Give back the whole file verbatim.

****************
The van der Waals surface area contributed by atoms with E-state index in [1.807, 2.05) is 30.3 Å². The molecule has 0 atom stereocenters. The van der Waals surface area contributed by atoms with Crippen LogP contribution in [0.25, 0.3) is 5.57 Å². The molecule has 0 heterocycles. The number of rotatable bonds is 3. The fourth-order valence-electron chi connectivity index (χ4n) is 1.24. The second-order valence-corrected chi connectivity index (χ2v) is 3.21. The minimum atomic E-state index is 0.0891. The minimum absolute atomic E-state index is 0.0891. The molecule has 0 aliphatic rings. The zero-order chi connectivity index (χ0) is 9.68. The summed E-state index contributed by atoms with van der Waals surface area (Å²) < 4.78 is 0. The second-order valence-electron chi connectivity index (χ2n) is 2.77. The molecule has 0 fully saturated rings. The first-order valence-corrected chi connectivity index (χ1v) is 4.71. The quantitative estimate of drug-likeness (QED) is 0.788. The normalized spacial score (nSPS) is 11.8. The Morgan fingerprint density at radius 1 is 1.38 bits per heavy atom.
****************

The van der Waals surface area contributed by atoms with E-state index in [1.807, 2.05) is 30.3 Å². The molecule has 0 atom stereocenters. The van der Waals surface area contributed by atoms with Crippen LogP contribution in [0.25, 0.3) is 5.57 Å². The molecule has 0 heterocycles. The number of rotatable bonds is 3. The fourth-order valence-electron chi connectivity index (χ4n) is 1.24. The second-order valence-corrected chi connectivity index (χ2v) is 3.21. The minimum atomic E-state index is 0.0891. The minimum absolute atomic E-state index is 0.0891. The molecule has 0 aliphatic rings. The zero-order chi connectivity index (χ0) is 9.68. The summed E-state index contributed by atoms with van der Waals surface area (Å²) < 4.78 is 0. The second-order valence-electron chi connectivity index (χ2n) is 2.77. The molecule has 0 fully saturated rings. The first-order valence-corrected chi connectivity index (χ1v) is 4.71. The quantitative estimate of drug-likeness (QED) is 0.788. The normalized spacial score (nSPS) is 11.8. The Morgan fingerprint density at radius 1 is 1.38 bits per heavy atom.